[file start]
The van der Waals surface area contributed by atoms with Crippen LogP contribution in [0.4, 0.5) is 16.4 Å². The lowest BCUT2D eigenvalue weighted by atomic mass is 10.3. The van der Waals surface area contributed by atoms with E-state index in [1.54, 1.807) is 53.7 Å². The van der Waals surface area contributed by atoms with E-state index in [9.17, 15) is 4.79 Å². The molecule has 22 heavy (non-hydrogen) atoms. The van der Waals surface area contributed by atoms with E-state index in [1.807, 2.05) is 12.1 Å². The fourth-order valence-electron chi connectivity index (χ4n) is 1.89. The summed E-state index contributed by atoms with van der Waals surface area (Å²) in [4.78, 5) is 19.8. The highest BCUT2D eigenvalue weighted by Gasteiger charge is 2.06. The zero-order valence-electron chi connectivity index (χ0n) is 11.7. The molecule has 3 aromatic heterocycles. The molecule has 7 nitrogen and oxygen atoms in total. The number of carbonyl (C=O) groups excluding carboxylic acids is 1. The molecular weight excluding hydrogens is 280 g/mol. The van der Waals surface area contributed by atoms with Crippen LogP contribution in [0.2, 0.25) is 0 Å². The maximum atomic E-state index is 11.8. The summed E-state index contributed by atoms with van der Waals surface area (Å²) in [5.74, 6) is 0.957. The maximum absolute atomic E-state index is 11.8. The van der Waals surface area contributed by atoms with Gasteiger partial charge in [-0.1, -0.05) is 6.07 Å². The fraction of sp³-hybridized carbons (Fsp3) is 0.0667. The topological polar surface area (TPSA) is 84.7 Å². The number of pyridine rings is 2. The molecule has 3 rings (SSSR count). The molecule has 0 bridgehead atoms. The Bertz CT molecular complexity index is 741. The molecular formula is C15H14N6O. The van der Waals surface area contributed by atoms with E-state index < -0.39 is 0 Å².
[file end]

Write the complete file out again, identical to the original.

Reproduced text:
The van der Waals surface area contributed by atoms with Crippen LogP contribution in [0.4, 0.5) is 16.4 Å². The lowest BCUT2D eigenvalue weighted by atomic mass is 10.3. The van der Waals surface area contributed by atoms with E-state index in [1.54, 1.807) is 53.7 Å². The van der Waals surface area contributed by atoms with E-state index in [9.17, 15) is 4.79 Å². The molecule has 22 heavy (non-hydrogen) atoms. The van der Waals surface area contributed by atoms with E-state index in [1.807, 2.05) is 12.1 Å². The fourth-order valence-electron chi connectivity index (χ4n) is 1.89. The summed E-state index contributed by atoms with van der Waals surface area (Å²) in [4.78, 5) is 19.8. The highest BCUT2D eigenvalue weighted by Gasteiger charge is 2.06. The zero-order valence-electron chi connectivity index (χ0n) is 11.7. The molecule has 3 aromatic heterocycles. The molecule has 7 nitrogen and oxygen atoms in total. The number of carbonyl (C=O) groups excluding carboxylic acids is 1. The molecular weight excluding hydrogens is 280 g/mol. The van der Waals surface area contributed by atoms with Crippen LogP contribution in [0.2, 0.25) is 0 Å². The maximum atomic E-state index is 11.8. The summed E-state index contributed by atoms with van der Waals surface area (Å²) in [5.74, 6) is 0.957. The maximum absolute atomic E-state index is 11.8. The van der Waals surface area contributed by atoms with Gasteiger partial charge in [-0.1, -0.05) is 6.07 Å². The fraction of sp³-hybridized carbons (Fsp3) is 0.0667. The topological polar surface area (TPSA) is 84.7 Å². The number of pyridine rings is 2. The molecule has 3 rings (SSSR count). The molecule has 0 bridgehead atoms. The Bertz CT molecular complexity index is 741. The molecular formula is C15H14N6O. The van der Waals surface area contributed by atoms with E-state index < -0.39 is 0 Å².